Drop shipping and optimisation – how to save retail?

Drop shipping – where retailers don’t stock a product, but rather obtain and ship it directly from the manufacturer only once the customer places an order – can be a boon for on- and offline retailers and manufacturers alike. A recent article suggests that profitability of manufacturers that use drop shipping is over 18% higher than manufacturers who do not. This suggests there is money “on the table” associated with order fulfilment, and new approaches to shipping can help get that money into the pockets of retailers and manufacturers alike.

Unfortunately, it’s not as simple as saying “yep, let’s use drop shipping”. For one thing, customer service needs to be maintained – not many customers are going to accept long shipping delays for example just to increase supplier profitability. Drop shipping needs to deliver a result as good as the alternatives. This comes down essentially to logistics, modelling, machine learning and optimisation – for anticipating demand, preparing production and shipping, analysing and predicting customer service requirements, and executing the production and shipping process that delivers fast but at minimum cost. This is where Optimeering can help – drop us a line if that 18% sounds interesting to you…

It also opens up some very interesting new business models. Large manufacturers or wholesalers take on the roll of production, storage (if any) and order fulfilment, and (online and offline) retailers focus on their specific customer concept – whether that is built around price, service, products offered or something else entirely. This is already beginning – online supermarkets are and will have to move in this direction rather than each of them replicating the fulfilment job. and, of course, good algorithms (like those made by Optimeering!) are essential to make it work, and work well.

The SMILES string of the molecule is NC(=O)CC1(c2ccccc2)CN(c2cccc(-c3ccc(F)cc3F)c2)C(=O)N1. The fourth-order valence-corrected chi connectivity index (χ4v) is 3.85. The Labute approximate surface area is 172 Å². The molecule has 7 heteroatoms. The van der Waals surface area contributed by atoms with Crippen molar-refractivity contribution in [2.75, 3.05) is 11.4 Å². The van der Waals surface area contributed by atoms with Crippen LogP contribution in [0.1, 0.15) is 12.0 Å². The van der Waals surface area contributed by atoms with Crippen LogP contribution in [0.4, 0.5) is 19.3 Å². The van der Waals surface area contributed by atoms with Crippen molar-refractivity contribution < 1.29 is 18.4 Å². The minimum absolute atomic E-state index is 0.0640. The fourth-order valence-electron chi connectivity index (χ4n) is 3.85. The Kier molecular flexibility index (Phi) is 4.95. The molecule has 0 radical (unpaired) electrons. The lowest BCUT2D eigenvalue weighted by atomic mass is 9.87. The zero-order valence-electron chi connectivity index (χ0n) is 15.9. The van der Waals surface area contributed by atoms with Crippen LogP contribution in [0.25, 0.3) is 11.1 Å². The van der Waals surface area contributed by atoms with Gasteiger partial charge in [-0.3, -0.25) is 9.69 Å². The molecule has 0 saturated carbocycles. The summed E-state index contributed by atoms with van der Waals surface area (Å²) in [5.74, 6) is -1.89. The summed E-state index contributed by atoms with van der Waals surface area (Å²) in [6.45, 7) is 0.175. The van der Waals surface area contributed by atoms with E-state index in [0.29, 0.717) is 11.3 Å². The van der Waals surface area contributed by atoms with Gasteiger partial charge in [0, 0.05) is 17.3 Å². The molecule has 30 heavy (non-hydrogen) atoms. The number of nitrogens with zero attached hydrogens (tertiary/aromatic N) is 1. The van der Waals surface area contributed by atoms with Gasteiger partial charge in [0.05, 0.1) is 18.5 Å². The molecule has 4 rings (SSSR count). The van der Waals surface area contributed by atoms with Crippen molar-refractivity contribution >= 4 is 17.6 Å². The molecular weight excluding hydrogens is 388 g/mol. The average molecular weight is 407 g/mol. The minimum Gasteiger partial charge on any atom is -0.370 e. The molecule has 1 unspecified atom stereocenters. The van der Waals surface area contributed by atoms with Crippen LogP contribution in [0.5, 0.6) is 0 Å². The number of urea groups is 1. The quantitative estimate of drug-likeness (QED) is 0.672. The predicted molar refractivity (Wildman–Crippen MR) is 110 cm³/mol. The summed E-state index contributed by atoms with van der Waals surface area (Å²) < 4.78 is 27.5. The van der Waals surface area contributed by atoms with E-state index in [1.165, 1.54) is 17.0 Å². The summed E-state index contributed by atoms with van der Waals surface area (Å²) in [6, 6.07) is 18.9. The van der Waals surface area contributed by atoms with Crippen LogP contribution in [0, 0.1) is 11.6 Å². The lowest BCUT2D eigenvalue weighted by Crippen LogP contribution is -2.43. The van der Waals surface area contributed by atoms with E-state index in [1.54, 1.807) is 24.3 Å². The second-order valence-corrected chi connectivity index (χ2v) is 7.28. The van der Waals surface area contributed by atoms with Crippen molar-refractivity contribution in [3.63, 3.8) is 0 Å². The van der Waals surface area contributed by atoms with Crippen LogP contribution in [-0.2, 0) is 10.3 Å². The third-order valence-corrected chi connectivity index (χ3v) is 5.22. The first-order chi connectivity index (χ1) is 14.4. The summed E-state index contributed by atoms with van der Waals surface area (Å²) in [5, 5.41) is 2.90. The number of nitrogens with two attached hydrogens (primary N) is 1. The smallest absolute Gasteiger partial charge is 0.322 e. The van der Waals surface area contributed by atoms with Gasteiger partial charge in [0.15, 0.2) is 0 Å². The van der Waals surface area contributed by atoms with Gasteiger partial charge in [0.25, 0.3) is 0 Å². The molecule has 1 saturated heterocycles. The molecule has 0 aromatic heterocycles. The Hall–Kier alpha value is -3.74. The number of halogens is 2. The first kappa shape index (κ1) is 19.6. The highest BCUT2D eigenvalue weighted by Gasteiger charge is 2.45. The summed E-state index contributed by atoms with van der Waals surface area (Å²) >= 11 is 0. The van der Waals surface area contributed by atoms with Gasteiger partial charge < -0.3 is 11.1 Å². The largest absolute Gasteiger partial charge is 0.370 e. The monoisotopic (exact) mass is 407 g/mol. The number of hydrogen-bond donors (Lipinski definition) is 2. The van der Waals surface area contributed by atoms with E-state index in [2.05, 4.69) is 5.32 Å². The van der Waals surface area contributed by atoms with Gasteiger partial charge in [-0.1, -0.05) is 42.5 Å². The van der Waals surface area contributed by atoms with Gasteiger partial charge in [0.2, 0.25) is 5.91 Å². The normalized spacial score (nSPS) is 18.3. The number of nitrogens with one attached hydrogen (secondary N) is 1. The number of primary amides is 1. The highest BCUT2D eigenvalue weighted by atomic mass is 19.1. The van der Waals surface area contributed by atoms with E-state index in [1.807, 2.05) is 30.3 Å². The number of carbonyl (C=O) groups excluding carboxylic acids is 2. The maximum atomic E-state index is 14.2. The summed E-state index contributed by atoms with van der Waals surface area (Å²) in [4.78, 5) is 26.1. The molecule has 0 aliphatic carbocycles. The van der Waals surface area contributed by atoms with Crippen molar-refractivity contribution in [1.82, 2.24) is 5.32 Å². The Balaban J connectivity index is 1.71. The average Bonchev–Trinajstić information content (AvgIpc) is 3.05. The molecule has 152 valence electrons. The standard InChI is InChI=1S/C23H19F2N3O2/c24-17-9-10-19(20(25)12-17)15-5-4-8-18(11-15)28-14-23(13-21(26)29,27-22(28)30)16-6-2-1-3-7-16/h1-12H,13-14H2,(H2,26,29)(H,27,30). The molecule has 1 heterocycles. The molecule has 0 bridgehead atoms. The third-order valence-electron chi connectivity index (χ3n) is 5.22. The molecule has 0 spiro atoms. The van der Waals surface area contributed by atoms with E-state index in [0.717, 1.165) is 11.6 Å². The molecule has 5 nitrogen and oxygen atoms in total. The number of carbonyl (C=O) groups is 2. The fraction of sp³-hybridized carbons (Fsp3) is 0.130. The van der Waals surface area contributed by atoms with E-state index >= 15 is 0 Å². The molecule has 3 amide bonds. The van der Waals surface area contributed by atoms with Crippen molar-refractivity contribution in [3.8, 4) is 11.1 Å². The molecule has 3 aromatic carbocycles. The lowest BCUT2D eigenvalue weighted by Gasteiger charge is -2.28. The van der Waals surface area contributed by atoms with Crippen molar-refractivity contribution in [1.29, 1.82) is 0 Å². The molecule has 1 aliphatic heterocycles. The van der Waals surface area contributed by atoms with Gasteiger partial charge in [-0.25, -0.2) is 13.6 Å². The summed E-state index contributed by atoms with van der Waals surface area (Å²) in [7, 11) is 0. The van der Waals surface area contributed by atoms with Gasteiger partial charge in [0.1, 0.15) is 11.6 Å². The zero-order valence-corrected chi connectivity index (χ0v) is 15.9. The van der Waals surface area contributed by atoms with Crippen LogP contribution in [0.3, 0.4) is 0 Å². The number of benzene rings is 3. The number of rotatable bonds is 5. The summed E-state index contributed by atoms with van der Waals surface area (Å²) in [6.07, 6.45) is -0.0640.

Speeding up Mosel code – the sum operator

For those of you who don’t know, Mosel is the programming and modelling language that ships with FICO’s Xpress math programming solver. And if you don’t already know what it is, the rest of this blog post won’t be of too much interest – I would advise a cup of coffee, a stretch and a good eye-relaxing look out the window instead. But, for those of you that do use mosel, keep reading.

At Optimeering, we don’t actually use mosel much any more – pretty much all our modelling work is now done in python, including all our math programming modelling. However, when we were using mosel, we noticed a few issues with speed – particularly, how you use the conditional operator has a big impact on execution speed. We first really experienced this in the early prototyping of the PUMA model – the model’s datasets can get pretty big, and issues like this were very critical to good model performance.

So, last year we published a working paper within the PUMA project, with code, that explains things in detail and makes some recommendations regarding how you should use the conditional operator. I thought it was about time I made it available here – download and disseminate away!

Data Science Cheat Sheets

We are big fans of the team at DataCamp and the python and data science resources they’ve put together. Their Cheat Sheets are really useful – especially for people like myself who forget the correct syntax all the time. No matter whether you are new to python and data modelling, or have heaps of experience and are a python data science animal (if so, drop us a line…), check them out.

Quota Market Modelling

Quota markets are increasingly used to ration power market and environmental goods, including capacity, emissions permits and renewable subsidies. The obvious and most international of these markets is the EU ETS; however there are many more including the Swedish-Nordic El-Cert market, and the increasing number of capacity auctions and certificate markets popping up in Europe and elsewhere.